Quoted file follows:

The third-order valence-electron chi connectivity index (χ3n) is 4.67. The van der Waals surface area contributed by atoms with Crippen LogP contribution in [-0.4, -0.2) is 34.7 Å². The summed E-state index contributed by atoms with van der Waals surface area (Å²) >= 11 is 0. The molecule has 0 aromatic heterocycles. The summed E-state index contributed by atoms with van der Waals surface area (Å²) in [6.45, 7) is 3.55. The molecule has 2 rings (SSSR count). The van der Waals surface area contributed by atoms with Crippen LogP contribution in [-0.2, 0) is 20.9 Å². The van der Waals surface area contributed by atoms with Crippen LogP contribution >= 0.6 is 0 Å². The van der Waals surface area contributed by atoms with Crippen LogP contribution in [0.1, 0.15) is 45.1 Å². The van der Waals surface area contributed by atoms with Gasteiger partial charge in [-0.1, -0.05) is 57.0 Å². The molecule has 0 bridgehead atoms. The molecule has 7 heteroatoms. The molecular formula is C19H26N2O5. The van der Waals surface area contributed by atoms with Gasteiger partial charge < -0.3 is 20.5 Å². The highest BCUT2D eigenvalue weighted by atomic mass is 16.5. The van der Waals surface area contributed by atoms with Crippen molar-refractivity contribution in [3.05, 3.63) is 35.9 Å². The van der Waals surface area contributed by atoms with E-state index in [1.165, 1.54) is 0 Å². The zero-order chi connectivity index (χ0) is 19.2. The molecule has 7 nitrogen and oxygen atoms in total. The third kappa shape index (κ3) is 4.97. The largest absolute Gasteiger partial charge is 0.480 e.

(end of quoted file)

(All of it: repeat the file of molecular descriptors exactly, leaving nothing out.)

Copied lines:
The third-order valence-electron chi connectivity index (χ3n) is 4.67. The van der Waals surface area contributed by atoms with Crippen LogP contribution in [-0.4, -0.2) is 34.7 Å². The summed E-state index contributed by atoms with van der Waals surface area (Å²) >= 11 is 0. The molecule has 0 aromatic heterocycles. The summed E-state index contributed by atoms with van der Waals surface area (Å²) in [6.45, 7) is 3.55. The molecule has 2 rings (SSSR count). The van der Waals surface area contributed by atoms with Crippen LogP contribution in [-0.2, 0) is 20.9 Å². The van der Waals surface area contributed by atoms with Crippen LogP contribution >= 0.6 is 0 Å². The van der Waals surface area contributed by atoms with Crippen LogP contribution in [0.1, 0.15) is 45.1 Å². The van der Waals surface area contributed by atoms with Gasteiger partial charge in [-0.1, -0.05) is 57.0 Å². The molecule has 0 bridgehead atoms. The molecule has 7 heteroatoms. The molecular formula is C19H26N2O5. The van der Waals surface area contributed by atoms with Gasteiger partial charge < -0.3 is 20.5 Å². The highest BCUT2D eigenvalue weighted by atomic mass is 16.5. The van der Waals surface area contributed by atoms with Crippen molar-refractivity contribution in [3.05, 3.63) is 35.9 Å². The van der Waals surface area contributed by atoms with E-state index in [1.165, 1.54) is 0 Å². The zero-order chi connectivity index (χ0) is 19.2. The molecule has 7 nitrogen and oxygen atoms in total. The third kappa shape index (κ3) is 4.97. The largest absolute Gasteiger partial charge is 0.480 e.